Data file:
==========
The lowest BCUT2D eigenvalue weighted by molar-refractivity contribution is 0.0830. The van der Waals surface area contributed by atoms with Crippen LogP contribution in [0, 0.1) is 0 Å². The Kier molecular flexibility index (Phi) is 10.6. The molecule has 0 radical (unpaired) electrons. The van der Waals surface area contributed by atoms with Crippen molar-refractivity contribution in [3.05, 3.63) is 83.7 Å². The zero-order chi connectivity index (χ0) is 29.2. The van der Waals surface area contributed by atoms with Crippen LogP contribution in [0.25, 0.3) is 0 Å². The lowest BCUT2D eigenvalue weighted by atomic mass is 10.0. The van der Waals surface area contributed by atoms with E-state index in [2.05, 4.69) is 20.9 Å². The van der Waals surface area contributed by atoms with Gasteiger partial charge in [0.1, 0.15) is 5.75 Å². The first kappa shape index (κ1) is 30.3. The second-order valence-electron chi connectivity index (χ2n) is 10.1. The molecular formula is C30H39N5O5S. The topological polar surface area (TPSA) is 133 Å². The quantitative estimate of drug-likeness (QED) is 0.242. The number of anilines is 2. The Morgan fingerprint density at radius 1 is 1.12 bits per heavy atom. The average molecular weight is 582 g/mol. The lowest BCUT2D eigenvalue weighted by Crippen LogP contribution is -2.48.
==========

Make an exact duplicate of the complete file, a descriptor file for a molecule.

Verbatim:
The lowest BCUT2D eigenvalue weighted by molar-refractivity contribution is 0.0830. The van der Waals surface area contributed by atoms with Crippen LogP contribution in [0, 0.1) is 0 Å². The Kier molecular flexibility index (Phi) is 10.6. The molecule has 0 radical (unpaired) electrons. The van der Waals surface area contributed by atoms with Crippen molar-refractivity contribution in [3.05, 3.63) is 83.7 Å². The zero-order chi connectivity index (χ0) is 29.2. The van der Waals surface area contributed by atoms with Crippen LogP contribution in [0.25, 0.3) is 0 Å². The lowest BCUT2D eigenvalue weighted by atomic mass is 10.0. The van der Waals surface area contributed by atoms with E-state index in [2.05, 4.69) is 20.9 Å². The van der Waals surface area contributed by atoms with Gasteiger partial charge in [0.1, 0.15) is 5.75 Å². The first kappa shape index (κ1) is 30.3. The second-order valence-electron chi connectivity index (χ2n) is 10.1. The molecular formula is C30H39N5O5S. The topological polar surface area (TPSA) is 133 Å². The quantitative estimate of drug-likeness (QED) is 0.242. The number of anilines is 2. The Morgan fingerprint density at radius 1 is 1.12 bits per heavy atom. The average molecular weight is 582 g/mol. The lowest BCUT2D eigenvalue weighted by Crippen LogP contribution is -2.48.